It is sometimes said that the private sector is to blame for New Zealand’s large external net indebtedness because it is the private sector that owes the money.
In fact, government overseas borrowing played an important role in the major increase in external indebtedness that occurred between 1974 and 1989.
Today’s Friday Graph shows that external net public debt (which is government overseas borrowing in foreign currency denominations, net of official overseas reserves), rose sharply from 2.6 percent of GDP in March 1974 to 28.5 percent of GDP in March 1986 (see the red line in the chart).
The increase occurred because the government borrowed heavily overseas during this period in order to fund both its own fiscal deficits and the portion of the large current account deficits in the balance of payments that was not funded by a net private capital inflow.
But for that borrowing, the government would have had to allow the exchange rate to depreciate, likely improving external competitiveness, and reducing the deficit in the balance of trade in the balance of payments. New Zealand’s level of net external indebtedness today would have been lower if balance of trade deficits had been lower during this period and on a sustained basis.
The exchange rate was floated in February 1985. This eliminated the pressure on governments to borrow overseas in order to defend an administratively-determined exchange rate.
It is primarily the large ongoing fiscal deficits that lifted the total net public debt to 40.4 percent of GDP in March 1986 and to 50.1 percent in June 1992 (see the black line in the chart). Thereafter, fiscal surpluses and asset sales reduced the overall net public debt ratio. A paper prepared for the Business Roundtable by Wellington economist Phil Barry titled Does Privatisation Work? assessed that privatisation proceeds reduced the net public debt ratio to GDP by around 15% of GDP between 1992 and 2000.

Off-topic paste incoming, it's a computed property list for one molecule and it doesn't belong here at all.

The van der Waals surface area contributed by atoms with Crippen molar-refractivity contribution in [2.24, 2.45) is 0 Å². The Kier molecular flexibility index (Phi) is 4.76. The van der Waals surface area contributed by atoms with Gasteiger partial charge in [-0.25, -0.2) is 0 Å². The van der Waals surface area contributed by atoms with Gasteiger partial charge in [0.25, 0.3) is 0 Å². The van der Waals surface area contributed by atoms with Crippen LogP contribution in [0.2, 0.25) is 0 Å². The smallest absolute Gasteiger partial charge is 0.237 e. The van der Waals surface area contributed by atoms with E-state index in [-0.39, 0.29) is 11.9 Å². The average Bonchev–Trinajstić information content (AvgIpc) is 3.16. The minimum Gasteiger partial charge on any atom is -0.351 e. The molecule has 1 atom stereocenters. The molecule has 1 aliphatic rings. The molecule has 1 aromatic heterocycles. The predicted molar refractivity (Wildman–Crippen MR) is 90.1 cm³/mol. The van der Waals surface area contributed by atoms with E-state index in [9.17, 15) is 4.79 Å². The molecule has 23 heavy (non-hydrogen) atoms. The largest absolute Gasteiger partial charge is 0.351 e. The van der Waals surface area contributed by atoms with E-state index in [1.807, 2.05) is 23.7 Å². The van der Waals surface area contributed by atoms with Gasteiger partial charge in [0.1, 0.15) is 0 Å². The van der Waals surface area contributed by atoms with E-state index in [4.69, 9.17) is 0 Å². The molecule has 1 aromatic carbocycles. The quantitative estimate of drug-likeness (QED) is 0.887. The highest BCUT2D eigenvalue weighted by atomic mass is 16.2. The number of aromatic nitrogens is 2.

Returning to the red line, after 1986 it became government policy to eliminate the Crown’s exposure to currency risk. Between 1986 and 1992 this was achieved in good part by replacing overseas currency debt by domestic currency debt (see the rise in the blue and black lines). The Crown’s net external debt was eliminated by 1997.
Reducing the Crown’s net external debt in such a manner does not reduce New Zealand’s net external indebtedness. This is because the Crown must give the foreigner a claim on New Zealand of equal value, for example, cash borrowed from New Zealanders or ownership of a commercial enterprise.
It follows that the level of New Zealand’s net external indebtedness today is in part a legacy of the ‘fixed’ exchange rate regime that applied during the 1974-1985 period. That regime arguably prolonged New Zealand’s loss of external competitiveness, aggravating the cumulative trade deficits in the balance of payments.
Dr Bryce Wilkinson
Acting Executive Director
New Zealand Business Roundtable